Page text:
Sammo Hung plays Fat Goose, a naive but lovable loser who is unfortunate enough to witness a cop being killed one night by a bunch of killers in the back alley while working late at his restaurant. The killers notice him and try to stop him, but Fat Goose apparently knows martial arts to overcome and finally made his escape. Instead of calling the police, he vows to keep quiet until the arrival of the dead cop's partner Pitt (Vincent Wan) forces him to become an eyewitness.

Review: LES MISERABLES (2012)


By now, if you are a movie fan, you should have heard all the positive buzzes surrounding Anne Hathaway's pitch-perfect performance as the doomed Fantine in Tom Hooper's big screen version of Victor Hugo's massive novel, LES MISERABLES and of course its long-running 1980 Broadway musical. Her particularly vocal rendition of I Dreamed a Dream, which is filmed in a bravura single take, has single-handedly moved (many) critics and viewers to tears. After finally watching this movie, I must admit I was moved by Hathaway's heartbreaking role and I can't believe she actually sings very well. No doubt she is truly deserved to garner an Oscar nomination for Best Supporting Actress (and I really hope she can win the award as well).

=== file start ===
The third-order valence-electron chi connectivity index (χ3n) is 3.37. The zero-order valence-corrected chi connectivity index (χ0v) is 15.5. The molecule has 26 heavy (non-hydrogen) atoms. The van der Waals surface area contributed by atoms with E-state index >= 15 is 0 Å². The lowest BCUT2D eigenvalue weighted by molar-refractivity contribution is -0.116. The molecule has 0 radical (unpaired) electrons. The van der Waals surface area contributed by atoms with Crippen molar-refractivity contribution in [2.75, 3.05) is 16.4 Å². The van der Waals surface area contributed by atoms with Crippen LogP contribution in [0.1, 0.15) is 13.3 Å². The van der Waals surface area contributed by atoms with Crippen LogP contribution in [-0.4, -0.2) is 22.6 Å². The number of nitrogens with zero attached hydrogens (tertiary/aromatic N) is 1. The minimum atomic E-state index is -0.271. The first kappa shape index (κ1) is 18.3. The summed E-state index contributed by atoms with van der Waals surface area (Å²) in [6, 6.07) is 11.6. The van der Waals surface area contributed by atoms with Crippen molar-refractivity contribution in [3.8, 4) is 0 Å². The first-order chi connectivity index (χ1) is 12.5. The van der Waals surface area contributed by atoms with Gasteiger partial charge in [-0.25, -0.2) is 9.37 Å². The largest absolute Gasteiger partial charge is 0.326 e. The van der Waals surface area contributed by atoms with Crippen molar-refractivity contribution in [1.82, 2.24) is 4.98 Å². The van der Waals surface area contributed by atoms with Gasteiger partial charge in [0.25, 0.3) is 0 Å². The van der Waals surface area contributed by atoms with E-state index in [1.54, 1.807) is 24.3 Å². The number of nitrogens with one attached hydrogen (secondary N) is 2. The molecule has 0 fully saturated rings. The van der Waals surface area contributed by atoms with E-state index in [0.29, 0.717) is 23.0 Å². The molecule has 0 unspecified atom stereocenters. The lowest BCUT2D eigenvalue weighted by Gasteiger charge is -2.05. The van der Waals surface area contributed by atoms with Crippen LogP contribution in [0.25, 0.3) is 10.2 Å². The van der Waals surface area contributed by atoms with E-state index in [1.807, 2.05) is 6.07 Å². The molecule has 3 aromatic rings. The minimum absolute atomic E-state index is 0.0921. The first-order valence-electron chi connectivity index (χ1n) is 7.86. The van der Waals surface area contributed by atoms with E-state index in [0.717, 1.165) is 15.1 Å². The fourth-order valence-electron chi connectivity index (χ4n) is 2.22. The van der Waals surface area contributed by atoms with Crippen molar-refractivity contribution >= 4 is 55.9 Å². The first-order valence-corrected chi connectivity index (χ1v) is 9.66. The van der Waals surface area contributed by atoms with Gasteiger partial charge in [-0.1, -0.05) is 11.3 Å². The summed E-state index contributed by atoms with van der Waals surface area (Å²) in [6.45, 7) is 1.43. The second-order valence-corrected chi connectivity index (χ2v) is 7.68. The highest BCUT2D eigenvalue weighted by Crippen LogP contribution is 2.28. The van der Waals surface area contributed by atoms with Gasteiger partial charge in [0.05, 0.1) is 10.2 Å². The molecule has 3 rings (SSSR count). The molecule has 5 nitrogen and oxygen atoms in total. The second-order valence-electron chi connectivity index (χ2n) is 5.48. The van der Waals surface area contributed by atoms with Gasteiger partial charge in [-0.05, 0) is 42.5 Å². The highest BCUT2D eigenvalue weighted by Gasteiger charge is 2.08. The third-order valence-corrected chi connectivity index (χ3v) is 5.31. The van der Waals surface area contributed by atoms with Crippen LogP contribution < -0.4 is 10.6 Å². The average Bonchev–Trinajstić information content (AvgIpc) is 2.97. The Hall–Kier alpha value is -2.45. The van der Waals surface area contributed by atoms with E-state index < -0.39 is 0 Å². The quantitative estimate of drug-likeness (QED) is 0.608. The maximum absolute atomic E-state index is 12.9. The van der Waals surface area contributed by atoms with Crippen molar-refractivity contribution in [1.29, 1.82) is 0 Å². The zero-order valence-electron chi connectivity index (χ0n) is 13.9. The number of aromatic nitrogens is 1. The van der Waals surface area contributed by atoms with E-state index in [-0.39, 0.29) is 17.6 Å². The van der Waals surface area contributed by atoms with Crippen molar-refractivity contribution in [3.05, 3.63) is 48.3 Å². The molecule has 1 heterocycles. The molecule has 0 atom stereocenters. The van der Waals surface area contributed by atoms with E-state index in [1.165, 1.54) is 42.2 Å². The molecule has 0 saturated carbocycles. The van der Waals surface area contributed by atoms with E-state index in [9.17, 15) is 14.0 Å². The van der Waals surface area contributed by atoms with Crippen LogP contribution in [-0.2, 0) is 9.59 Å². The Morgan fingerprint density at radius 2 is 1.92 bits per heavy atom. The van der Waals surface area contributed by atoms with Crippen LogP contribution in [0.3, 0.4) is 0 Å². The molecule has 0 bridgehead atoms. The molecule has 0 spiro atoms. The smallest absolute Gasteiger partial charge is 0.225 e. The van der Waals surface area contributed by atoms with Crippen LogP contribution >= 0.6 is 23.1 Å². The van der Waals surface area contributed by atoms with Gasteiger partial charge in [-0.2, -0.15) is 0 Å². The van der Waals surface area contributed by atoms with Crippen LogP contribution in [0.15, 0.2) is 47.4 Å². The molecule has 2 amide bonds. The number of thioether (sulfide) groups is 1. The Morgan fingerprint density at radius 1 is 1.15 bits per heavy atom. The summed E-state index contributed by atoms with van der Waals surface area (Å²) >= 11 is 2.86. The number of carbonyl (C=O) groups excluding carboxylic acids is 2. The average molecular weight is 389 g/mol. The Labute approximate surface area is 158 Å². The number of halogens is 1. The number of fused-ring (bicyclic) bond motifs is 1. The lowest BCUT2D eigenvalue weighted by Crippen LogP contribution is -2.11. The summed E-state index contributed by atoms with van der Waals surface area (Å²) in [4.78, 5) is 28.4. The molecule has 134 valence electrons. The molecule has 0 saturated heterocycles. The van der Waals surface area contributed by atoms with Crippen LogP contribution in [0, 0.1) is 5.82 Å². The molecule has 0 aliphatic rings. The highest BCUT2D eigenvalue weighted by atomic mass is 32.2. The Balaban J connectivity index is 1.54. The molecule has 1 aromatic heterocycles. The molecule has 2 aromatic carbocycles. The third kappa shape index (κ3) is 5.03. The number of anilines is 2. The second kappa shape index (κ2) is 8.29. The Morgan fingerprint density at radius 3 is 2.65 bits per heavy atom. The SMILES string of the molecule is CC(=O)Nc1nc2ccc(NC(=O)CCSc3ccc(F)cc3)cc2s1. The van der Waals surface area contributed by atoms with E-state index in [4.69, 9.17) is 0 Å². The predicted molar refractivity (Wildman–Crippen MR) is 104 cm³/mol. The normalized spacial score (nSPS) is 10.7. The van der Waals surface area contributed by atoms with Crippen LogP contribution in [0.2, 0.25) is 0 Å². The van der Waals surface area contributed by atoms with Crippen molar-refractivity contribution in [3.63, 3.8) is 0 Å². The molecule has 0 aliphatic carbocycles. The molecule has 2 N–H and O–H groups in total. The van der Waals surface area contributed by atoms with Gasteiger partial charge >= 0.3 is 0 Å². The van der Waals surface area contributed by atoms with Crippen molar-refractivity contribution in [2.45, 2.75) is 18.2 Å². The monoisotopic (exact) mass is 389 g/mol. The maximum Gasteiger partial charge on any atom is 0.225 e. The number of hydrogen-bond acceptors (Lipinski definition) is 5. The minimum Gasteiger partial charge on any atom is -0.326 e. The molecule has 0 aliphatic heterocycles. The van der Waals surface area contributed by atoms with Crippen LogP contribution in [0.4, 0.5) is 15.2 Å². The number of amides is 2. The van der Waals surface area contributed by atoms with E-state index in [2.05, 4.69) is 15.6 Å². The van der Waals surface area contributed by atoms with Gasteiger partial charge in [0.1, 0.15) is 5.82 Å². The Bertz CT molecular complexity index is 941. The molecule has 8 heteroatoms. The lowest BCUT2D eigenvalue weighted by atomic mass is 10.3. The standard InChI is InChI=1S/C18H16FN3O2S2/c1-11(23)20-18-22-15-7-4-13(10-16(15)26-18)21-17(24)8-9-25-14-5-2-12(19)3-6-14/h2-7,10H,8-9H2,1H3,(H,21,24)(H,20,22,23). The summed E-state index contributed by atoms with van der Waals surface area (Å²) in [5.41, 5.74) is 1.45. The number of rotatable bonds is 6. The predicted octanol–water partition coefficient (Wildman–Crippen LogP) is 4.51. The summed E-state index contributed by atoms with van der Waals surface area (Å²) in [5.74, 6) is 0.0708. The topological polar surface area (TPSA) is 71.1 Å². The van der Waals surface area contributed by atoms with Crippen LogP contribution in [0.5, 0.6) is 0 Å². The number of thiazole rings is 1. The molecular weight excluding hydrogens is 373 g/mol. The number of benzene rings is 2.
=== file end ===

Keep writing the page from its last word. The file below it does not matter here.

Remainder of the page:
Review: LES MISERABLES (1998)

RATING: 2.5/5

A very straightforward re-telling of Victor Hugo's celebrated 1,488 pages-classic novel, this all star-studded, big screen Hollywood adaptation doesn't do much justice to the purists who enjoy the original Les Miserables because the filmmakers opted to streamline everything to a bare minimum.